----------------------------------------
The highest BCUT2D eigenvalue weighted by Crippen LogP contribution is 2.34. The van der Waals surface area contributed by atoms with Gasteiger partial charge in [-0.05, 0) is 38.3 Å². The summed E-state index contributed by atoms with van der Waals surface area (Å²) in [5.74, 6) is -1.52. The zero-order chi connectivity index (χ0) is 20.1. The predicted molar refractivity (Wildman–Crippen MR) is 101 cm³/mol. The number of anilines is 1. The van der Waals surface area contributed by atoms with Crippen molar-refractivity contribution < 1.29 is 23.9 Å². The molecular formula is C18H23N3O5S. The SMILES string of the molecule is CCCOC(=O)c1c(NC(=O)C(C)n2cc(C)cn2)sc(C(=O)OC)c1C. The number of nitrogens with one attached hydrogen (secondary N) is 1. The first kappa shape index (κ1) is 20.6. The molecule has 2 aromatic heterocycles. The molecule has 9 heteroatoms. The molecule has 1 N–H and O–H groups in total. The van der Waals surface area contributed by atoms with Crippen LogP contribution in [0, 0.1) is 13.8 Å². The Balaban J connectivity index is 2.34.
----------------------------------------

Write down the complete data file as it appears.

The highest BCUT2D eigenvalue weighted by Crippen LogP contribution is 2.34. The van der Waals surface area contributed by atoms with Gasteiger partial charge in [-0.05, 0) is 38.3 Å². The summed E-state index contributed by atoms with van der Waals surface area (Å²) in [5.74, 6) is -1.52. The zero-order chi connectivity index (χ0) is 20.1. The predicted molar refractivity (Wildman–Crippen MR) is 101 cm³/mol. The number of anilines is 1. The van der Waals surface area contributed by atoms with Crippen molar-refractivity contribution < 1.29 is 23.9 Å². The molecular formula is C18H23N3O5S. The SMILES string of the molecule is CCCOC(=O)c1c(NC(=O)C(C)n2cc(C)cn2)sc(C(=O)OC)c1C. The number of nitrogens with one attached hydrogen (secondary N) is 1. The first kappa shape index (κ1) is 20.6. The molecule has 2 aromatic heterocycles. The molecule has 9 heteroatoms. The molecule has 1 N–H and O–H groups in total. The van der Waals surface area contributed by atoms with Crippen LogP contribution in [0, 0.1) is 13.8 Å². The Balaban J connectivity index is 2.34.